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Art's healing potential: Mural at veterans housing program in Chippewa Falls helps its creator recover from unfortunate times, as well as others who see it

Leader-Telegram - 10/19/2018

Oct. 19--CHIPPEWA FALLS -- James Heber became homeless last year while living in La Crosse. As an Army veteran -- he served in 1992-- he wound up coming to Chippewa Falls to be helped by the Wisconsin Veteran Housing and Recovery Program.

While living at the program's Klein Hall, someone suggested Heber put his art skills to work and create a mural on one of the blank walls in a main hallway. Heber sketched out some ideas, and they quickly were approved.

So Heber went to work, spending more than 800 hours carefully laying out and painting the 36-foot-long, 6-foot-tall mural.

On Thursday, Heber's mural was unveiled during a ceremony before a crowd of 80 people, with Heber explaining the story of the artwork. It begins with him signing up for the military, moves into a deployment scene, then returning home, only to become homeless and winding up at Klein Hall. The final scene is returning to the community.

"It was very therapeutic for me," Heber said of the hours spent on the artwork.

The 42-bed Klein Hall opened in December 2007 in a building that used to be part of the Northern Wisconsin Center for the developmentally disabled. The artwork on the walls fits the clientele of the Northern Center, said Mike Hanke, director of the veterans housing program.

"The walls had murals that looked like a day care center," Hanke said. "There were pink bunnies. It wasn't appropriate for veterans."

Hanke and others worked on plans to renovate the interior, which led to Heber's artwork.

Wisconsin Department of Veterans Affairs Secretary Daniel Zimmerman attended the ceremony, and he applauded the thought and devotion that went into creating the storyline in the mural. Current and future residents will walk past it and be able to relate to Heber's history, he said.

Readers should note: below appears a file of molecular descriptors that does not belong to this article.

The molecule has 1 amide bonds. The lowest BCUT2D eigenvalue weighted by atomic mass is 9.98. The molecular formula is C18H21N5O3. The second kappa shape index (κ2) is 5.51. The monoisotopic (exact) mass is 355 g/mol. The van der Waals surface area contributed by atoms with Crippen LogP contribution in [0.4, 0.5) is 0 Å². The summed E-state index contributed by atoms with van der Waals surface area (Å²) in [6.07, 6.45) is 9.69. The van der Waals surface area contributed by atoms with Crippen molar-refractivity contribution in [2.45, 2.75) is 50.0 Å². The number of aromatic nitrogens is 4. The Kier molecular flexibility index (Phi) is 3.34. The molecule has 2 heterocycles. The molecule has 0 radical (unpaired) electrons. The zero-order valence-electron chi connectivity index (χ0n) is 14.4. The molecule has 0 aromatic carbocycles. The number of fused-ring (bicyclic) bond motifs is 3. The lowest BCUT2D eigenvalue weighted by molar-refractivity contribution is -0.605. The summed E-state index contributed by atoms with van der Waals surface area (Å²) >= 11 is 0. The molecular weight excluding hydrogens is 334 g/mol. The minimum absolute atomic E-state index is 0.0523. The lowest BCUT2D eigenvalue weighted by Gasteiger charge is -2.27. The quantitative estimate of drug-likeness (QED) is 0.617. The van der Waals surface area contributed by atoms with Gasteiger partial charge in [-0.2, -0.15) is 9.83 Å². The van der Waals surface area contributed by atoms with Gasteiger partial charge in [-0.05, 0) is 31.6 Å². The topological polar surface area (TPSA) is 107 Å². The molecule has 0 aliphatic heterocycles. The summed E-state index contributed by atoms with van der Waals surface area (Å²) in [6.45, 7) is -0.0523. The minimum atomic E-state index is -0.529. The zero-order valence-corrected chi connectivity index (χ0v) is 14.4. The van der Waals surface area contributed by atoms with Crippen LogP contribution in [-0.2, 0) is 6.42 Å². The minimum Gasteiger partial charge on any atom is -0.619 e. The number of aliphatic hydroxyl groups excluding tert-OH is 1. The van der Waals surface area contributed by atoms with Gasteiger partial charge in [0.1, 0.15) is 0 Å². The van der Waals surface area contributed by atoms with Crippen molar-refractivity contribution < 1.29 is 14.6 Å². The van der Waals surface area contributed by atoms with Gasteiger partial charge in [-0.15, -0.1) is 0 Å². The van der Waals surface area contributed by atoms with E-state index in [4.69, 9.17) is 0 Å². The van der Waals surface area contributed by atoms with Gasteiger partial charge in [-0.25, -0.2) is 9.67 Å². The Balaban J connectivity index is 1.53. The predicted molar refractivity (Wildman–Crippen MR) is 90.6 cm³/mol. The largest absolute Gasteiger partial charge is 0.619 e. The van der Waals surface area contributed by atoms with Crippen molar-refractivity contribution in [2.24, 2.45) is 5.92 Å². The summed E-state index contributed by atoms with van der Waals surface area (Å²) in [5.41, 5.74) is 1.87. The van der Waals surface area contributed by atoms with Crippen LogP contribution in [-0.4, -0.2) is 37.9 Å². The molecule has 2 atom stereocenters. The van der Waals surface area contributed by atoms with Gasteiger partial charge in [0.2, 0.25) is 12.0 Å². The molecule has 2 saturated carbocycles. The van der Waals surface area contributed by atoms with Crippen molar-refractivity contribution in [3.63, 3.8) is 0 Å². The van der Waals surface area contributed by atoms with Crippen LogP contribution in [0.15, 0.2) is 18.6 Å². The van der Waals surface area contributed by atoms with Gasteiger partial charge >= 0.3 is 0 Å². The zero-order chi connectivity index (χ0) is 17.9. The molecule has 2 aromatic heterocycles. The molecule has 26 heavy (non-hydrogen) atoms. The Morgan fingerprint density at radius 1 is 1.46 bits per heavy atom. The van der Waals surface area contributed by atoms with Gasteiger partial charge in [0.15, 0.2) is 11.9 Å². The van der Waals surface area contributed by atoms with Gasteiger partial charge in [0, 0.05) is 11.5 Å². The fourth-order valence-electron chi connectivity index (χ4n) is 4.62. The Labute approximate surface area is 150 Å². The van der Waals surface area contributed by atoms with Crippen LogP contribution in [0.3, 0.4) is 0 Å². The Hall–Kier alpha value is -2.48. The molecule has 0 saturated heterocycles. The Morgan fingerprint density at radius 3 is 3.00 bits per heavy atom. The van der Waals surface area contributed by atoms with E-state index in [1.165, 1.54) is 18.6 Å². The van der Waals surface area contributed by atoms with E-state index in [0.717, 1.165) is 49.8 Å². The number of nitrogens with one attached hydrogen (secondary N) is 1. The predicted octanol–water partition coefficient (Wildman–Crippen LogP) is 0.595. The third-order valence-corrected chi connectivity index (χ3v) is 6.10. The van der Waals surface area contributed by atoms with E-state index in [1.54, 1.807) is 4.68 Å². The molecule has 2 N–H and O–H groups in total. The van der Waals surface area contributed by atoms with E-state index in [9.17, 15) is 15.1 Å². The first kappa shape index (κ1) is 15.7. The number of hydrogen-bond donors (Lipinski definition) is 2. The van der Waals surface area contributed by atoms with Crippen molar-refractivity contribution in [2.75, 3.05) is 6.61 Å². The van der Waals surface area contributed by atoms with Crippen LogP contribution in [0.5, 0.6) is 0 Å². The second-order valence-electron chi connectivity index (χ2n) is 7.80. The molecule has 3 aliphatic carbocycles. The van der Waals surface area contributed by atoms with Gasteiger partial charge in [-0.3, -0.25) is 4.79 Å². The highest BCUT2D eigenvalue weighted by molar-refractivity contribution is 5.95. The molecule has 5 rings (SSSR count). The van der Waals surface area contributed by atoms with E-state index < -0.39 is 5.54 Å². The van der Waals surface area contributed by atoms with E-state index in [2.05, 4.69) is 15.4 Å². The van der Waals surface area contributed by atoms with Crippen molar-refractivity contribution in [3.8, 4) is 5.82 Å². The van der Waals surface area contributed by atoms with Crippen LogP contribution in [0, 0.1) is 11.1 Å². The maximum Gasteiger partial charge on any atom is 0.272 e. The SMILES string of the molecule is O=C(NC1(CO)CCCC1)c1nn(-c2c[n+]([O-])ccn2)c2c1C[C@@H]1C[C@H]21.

"It's truly an incredible gift to this program," Zimmerman said.

Heber grew up in Fond du Lac and graduated from high school there. He said it was important for him to have a deployment scene -- even though he never served overseas -- and it needed to show teamwork and military equipment, but with no explosions, blood or violence. Heber said too many of the veterans in Klein Hall have post-traumatic stress disorder, and he didn't want them to relive trauma when they saw his artwork.

Heber arrived at Klein Hall in May 2017 and plans to stay the full two years allowed.

"It's very important, and very humbling, because it brings about change," Heber said of the housing and recovery program. "It's awesome it's a two-year program, because they help you fix your life and get you back on track."

The 30,400-square-feet, two-story Klein Hall was named for Bill Klein, who started the program for homeless veterans. Since the program began, 360 veterans have stayed there.

"This is not a shelter," Hanke said. "This is a program. Veterans come in to live. This is transitional housing."

He added: "Veterans who come here work. They sweep, they shovel snow, they cut grass. They take care of the facility."

Programming is offered to help veterans find jobs and move back into their own homes. Veterans share rooms, which are in six different pods. The building has a computer lab, which veterans are encouraged to use for job searching.



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